Dark Spirit

1993, Painted Aluminum, 48” x 24” x 18”

Complicated both physically and conceptually, the Dark Spirit’s creation and fabrication occurred during the build-up to the first Persian Gulf War. The drums of war were beaten daily during Operation Desert Storm as militant warmongers and political war hawks dominated the news. We were all led to believe Iraq, with the fifth largest army in the world, was a heavily armed, well-trained and deadly fighting force.

I was in my mid-twenties and lived most of my life in a time of relative peace. Being of fighting age, this inevitable conflict deeply concerned me. I believed that if my American brothers and sisters in arms were being killed by foreign fighters overseas, then I must enlist to help put an end to it. Ultimately, my father and mentors sat me down and explained that while military service is certainly a noble endeavor, this particular war wasn’t my fight. They were indeed correct, and this so called ‘war’ ended quickly as our GPS connected tanks took out their VHF radio communicating tanks in such short order that the carnage had to be stopped or else it would have been simply murderous.

My buddy Fuse, who received that nickname because he didn’t have one, was a helicopter pilot for the Army and served in Kuwait during this time. He told us lots of crazy war stories when he came home on leave. It wasn’t until I had finished the sculpture that I began to understand why the piece emerged so dark. I was in a somber place mentally and spiritually and accurately reflecting the culture of our nation at the time. This is further represented by the fact that the piece had bronze wings at one point. I could have made the wings work compositionally with the dissimilar metals but intuitively I recognized something else lurking underneath that needed to be avoided.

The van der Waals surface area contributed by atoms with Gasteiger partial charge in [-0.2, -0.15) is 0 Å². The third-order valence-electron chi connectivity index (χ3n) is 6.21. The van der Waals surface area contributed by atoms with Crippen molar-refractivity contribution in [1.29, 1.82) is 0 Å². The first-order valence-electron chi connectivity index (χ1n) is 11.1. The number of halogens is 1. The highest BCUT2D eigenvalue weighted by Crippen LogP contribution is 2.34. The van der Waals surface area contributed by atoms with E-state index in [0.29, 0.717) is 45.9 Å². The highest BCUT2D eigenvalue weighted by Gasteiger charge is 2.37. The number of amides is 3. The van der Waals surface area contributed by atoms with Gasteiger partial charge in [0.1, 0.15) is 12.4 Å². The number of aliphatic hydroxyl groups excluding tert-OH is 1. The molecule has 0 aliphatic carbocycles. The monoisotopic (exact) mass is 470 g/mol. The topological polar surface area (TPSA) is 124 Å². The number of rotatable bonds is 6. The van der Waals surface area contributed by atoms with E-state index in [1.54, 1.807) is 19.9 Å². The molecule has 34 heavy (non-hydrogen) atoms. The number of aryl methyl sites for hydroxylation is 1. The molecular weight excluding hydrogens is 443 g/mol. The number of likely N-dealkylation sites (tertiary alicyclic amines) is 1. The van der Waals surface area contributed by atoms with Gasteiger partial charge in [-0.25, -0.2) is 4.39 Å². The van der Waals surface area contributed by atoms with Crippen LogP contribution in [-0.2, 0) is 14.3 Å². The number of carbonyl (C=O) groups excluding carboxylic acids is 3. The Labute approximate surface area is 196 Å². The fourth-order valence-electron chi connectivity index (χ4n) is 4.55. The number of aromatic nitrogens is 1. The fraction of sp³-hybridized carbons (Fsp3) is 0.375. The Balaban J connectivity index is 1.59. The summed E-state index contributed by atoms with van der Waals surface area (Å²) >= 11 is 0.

For a sculpture work to be great, it must work in every direction, shape, and form. I call this conceptual continuity. If you don’t have it, even one bad angle or view can cause the whole composition to fail. It’s like a math formula where if one number is even slightly off, then the whole equation is false. It also makes things exponentially more difficult when you go to great pains to make sure that there is no perceived front, back, or sides to an object. In this case, the piece is a freestanding biped figure that I resolved by using its shadow to hold itself erect.

My buddy Fuse later died while in service to our country, exactly one month before he was to be honorably discharged from his tour of duty. It was his dream to become an airline pilot after he got out and he had a vision where he would try to get us to fly around the country with him for free wherever he went. Unfortunately, we never got to fly together, and the wings came off the sculpture. By the time I began to exhibit the piece, I started to feel a whole lot better. It became obvious to me that this art acted as a sort of exorcism of all the dark thoughts living inside me at the time. It also became instrumental in the awakening of my self-awareness. I consciously chose to be much more involved in controlling my artistic vision, as opposed to being led by suppressed emotions.